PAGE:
Police say a 27-year-old Japanese man found with nine dismembered bodies in his apartment has confessed to killing and chopping up his victims.

Takahiro Shiraishi is believed to have contacted some of his alleged victims on social media, offered to help them in their suicide bids and lured them to his studio apartment.

He told police his motives were financial and sexual, local media reported.

The gruesome find in a quiet residential street has shocked Japan, a country known for its low crime and public safety.

Shiraishi was arrested on Tuesday (31 October) and initially confessed to hiding evidence. Police say they will now seek murder and dismembering charges as he continues to be questioned on Wednesday.

Police found the bodies – eight women and one man – in cold storage cases inside his apartment in Zama, a city southwest of the capital Tokyo on Tuesday.

In all, 240 pieces of bone belonging to nine people, including heads and limbs, have been recovered, with some of the body parts covered with cat litter in an apparent bid to hide the evidence.

The harrowing find came while police were searching for a 23-year-old woman who had disappeared after exchanging Twitter messages with someone, allegedly Shiraishi.

She is said to have got in contact with Shiraishi in late September, seeking a partner for a suicide pact and saying she was afraid to die alone. The two were recorded by security cameras walking together outside of train stations near her residence and the suspect's apartment on 23 October.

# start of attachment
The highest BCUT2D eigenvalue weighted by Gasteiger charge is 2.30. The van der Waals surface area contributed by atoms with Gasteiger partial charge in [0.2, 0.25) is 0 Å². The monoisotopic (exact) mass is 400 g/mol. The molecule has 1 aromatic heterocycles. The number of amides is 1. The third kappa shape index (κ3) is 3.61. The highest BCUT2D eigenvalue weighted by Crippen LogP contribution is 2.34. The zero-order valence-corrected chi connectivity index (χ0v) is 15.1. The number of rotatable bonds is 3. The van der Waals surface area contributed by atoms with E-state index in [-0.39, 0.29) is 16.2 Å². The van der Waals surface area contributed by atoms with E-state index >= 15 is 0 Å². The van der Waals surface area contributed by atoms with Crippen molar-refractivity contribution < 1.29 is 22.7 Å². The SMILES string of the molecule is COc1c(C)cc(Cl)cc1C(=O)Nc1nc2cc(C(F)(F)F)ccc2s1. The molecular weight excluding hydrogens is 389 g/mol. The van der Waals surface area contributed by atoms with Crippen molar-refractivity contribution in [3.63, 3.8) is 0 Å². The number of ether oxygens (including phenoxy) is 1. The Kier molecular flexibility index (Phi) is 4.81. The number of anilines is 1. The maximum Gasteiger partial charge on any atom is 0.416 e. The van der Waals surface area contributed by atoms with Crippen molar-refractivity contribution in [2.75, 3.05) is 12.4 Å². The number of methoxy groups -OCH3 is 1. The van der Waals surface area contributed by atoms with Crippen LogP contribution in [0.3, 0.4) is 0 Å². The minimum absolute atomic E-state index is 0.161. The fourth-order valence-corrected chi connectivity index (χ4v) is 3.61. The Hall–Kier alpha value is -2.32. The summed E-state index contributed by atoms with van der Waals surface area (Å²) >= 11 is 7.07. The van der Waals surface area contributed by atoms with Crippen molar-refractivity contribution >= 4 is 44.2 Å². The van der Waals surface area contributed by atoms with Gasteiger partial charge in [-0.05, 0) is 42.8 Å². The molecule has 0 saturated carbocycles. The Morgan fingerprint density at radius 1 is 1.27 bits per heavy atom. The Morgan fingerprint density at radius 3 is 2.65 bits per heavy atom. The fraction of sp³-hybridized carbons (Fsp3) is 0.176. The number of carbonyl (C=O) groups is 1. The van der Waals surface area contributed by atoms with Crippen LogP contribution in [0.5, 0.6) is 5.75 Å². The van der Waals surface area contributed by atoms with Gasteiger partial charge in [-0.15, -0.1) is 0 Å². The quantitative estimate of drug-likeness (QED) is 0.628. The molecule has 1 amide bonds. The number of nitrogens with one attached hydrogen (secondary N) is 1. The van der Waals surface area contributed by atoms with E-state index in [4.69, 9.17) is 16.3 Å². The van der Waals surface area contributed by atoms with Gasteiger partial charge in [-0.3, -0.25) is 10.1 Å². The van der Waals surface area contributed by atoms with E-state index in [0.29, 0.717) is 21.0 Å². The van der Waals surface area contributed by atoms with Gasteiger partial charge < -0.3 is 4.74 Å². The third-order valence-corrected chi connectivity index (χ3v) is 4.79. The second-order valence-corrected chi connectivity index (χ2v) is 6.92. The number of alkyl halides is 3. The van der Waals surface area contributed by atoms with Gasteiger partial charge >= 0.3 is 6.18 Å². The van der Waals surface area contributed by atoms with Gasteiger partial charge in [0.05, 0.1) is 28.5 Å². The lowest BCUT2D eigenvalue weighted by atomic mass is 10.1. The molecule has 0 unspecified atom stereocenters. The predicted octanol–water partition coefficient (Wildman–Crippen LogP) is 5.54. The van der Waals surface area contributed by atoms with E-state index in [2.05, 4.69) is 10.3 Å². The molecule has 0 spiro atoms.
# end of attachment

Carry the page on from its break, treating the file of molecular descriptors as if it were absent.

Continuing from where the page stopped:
The woman's brother reported her disappearance to police the next day. Police are working to identify the victims, saying she might be among them.

Shiraishi reportedly pointed to one of the coolers containing body parts when asked about the missing woman's whereabouts.

Local media reports quoted investigative sources as saying Shiraishi started his killing spree as soon as he moved into his apartment in late August.

His first victim was another woman whom he got in touch via Twitter, offering to assist her suicide wish. He then allegedly killed her boyfriend to silence him, according to NHK public television.

They said Shiraishi used similar tactics to kill seven other women, four of them teenagers.

A police official said that a toolbox and saw found in Shiraishi's apartment may have been used to dismember the bodies. Online descriptions of the apartment building indicate it had a plastic-sealed "unit bath" and he allegedly cut up the bodies there.

His neighbours told of how they had noticed foul smells coming from the apartment, with Shiraishi said to have thrown out some of the body parts as rubbish, along with the victims' belongings.

Takahiro Shiraishi
Photographers surround a police van transporting suspect Takahiro Shiraishi while leaving a police station for the prosecutor's office in Tokyo on November 1, 2017. Getty

Local media ran a junior high school photo of the suspect, beaming, his hair fluffy, braces on his teeth suggesting a relatively well-off family background. But there was little other information about his education or where he comes from, except that he is from Zama.

Reports say he was working as a "scout" in the sex industry, recruiting women in entertainment districts in Tokyo.

The case has once again raised the issue of internet suicide sites that have been a concern in Japan since the late 1990s. In 2005, a man in Osaka lured three people via the internet with promises to assist in their suicides, and strangled them. He was sentenced to death.

Although Japan has one of the lowest crime rates in the world, it has recently experienced high-profile killings.

Last month, a man was arrested for allegedly stabbing his wife and five children after setting fire to their house.

And In July last year, a former employee of a home for the disabled allegedly killed 19 and injured more than 20 others – Japan's bloodiest crimes in decades.